Wednesday, August 27, 2008 6:19:00 AM  
Blogger Larry Fafarman said...

Hypocritical Kevin Vicklund continues to post comments here when he knows that he is not wanted, while he criticizes me for doing the same thing on other blogs.

>>>>>this case is about a month ahead of the normal pace for a federal case <<<<<<

There is no such thing as a "normal" pace for a federal case. For example, it took 3 years for a decision in ACSI v. Stearns (Fundy schools v. UC). In Selman v. Cobb County, It took the appeals court about 16 months (starting from the date of filing of the appeal) just to vacate and remand the decision because of missing evidence.

>>>>>> due to the expedited preliminary injunction hearing (and remember, Larry objected to the expedited process) <<<<<<

The only thing I objected to was hand service of court documents -- that was unnecessary because the court documents were filed electronically.

>>>>>> Also, the discovery was only partial for the preliminary injunction. <<<<<<

Why is discovery necessary? So far as I know, the facts of the case are undisputed.

Michael said...

>>>>>> The only winners are the lawyers who are making the big bucks. <<<<<<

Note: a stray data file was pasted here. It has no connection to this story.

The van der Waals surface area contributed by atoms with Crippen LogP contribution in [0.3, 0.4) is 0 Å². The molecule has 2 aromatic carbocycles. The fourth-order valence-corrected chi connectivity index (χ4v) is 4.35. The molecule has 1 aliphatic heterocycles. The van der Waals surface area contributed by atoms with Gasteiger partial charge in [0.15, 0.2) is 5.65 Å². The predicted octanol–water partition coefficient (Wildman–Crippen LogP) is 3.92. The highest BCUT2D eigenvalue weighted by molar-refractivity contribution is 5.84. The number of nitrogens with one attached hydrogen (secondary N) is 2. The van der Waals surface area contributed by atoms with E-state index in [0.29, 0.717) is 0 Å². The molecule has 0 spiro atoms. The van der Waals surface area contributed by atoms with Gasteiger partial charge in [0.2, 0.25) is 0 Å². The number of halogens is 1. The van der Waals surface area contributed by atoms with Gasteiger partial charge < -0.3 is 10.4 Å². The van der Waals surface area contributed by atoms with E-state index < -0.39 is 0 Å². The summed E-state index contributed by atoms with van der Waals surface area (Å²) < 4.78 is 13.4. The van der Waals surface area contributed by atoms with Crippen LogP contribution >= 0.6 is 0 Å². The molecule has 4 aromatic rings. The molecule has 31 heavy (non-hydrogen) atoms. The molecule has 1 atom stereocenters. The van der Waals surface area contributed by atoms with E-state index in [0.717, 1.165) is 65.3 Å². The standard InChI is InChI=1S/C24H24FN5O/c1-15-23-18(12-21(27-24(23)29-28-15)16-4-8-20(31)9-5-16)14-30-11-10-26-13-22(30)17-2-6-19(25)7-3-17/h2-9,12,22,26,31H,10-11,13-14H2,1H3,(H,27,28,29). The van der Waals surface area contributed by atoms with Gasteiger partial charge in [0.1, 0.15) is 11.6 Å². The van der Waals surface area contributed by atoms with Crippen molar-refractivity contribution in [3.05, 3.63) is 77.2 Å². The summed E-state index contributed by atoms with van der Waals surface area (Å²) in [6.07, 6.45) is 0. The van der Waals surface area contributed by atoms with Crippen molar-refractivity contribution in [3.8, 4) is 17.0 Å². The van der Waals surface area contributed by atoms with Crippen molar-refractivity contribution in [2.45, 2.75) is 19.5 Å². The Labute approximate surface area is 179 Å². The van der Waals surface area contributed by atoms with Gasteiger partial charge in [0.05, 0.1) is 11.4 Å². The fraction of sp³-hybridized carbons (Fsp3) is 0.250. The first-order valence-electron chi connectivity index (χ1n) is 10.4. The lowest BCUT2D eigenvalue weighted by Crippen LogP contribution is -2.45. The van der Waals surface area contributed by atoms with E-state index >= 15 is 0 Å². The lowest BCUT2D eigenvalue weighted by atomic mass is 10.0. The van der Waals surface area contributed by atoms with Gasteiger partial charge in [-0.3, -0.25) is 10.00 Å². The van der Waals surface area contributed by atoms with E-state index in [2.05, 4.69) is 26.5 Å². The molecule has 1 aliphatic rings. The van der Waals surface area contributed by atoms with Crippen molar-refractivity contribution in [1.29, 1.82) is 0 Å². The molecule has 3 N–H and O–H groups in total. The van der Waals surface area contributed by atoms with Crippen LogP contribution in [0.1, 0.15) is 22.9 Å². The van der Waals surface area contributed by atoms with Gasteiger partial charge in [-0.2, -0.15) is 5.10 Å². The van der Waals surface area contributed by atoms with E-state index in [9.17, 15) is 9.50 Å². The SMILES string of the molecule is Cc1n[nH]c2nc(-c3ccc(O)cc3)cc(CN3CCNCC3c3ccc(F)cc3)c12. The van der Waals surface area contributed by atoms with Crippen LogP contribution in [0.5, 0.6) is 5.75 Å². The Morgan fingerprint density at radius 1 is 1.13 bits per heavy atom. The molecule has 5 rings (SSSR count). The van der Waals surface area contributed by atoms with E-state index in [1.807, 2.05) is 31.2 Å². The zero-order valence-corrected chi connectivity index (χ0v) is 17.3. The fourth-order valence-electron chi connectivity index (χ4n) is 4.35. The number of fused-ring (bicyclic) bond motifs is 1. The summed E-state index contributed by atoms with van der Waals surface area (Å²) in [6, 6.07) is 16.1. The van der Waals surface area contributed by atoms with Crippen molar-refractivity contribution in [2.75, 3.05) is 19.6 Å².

Well, the defense attorneys are pro bono. Though pro bono attorneys may be eligible for attorney fee awards pursuant to 42 USC §1988 and Blum v. Stenson, the pro bono attorneys here are defense attorneys and so it is questionable that they are eligible even though they are defending a right of freedom of expression. And the ABA urges pro bono attorneys to donate all or most of the loot from attorney fee awards.

The judges are also winners -- it gives them an excuse to give short or no shrift to low-profile cases.

Wednesday, August 27, 2008 11:56:00 AM  
Anonymous W. Kevin VIcklund said...

The Supreme Court ruled in Fogerty v. Fantasy, Inc. that prevailing defendants in copyright cases are treated the same as prevailing plaintiffs.

The reason it took three years in ACSI v Stearns is that the Judge didn't want to short-shrift the low-profile cases. The extensive amount of material produced by both parties forced him to twice decide whether to delay or short-shrift one ruling (ACSI), or delay or short-shrift a bunch of other rulings. The magistrate judge having to recuse himself in the middle of the mediation hearings also didn't help.

Wednesday, August 27, 2008 2:48:00 PM  
Blogger Larry Fafarman said...

>>>>> The Supreme Court ruled in Fogerty v. Fantasy, Inc. that prevailing defendants in copyright cases are treated the same as prevailing plaintiffs. <<<<<<

The statute at issue in Fogerty v. Fantasy, 17 USC §505, is different from the one I cited, 42 USC §1988 -- here is the former statute:

§ 505. Remedies for infringement: Costs and attorney’s fees

In any civil action under this title, the court in its discretion may allow the recovery of full costs by or against any party other than the United States or an officer thereof. Except as otherwise provided by this title, the court may also award a reasonable attorney’s fee to the prevailing party as part of the costs.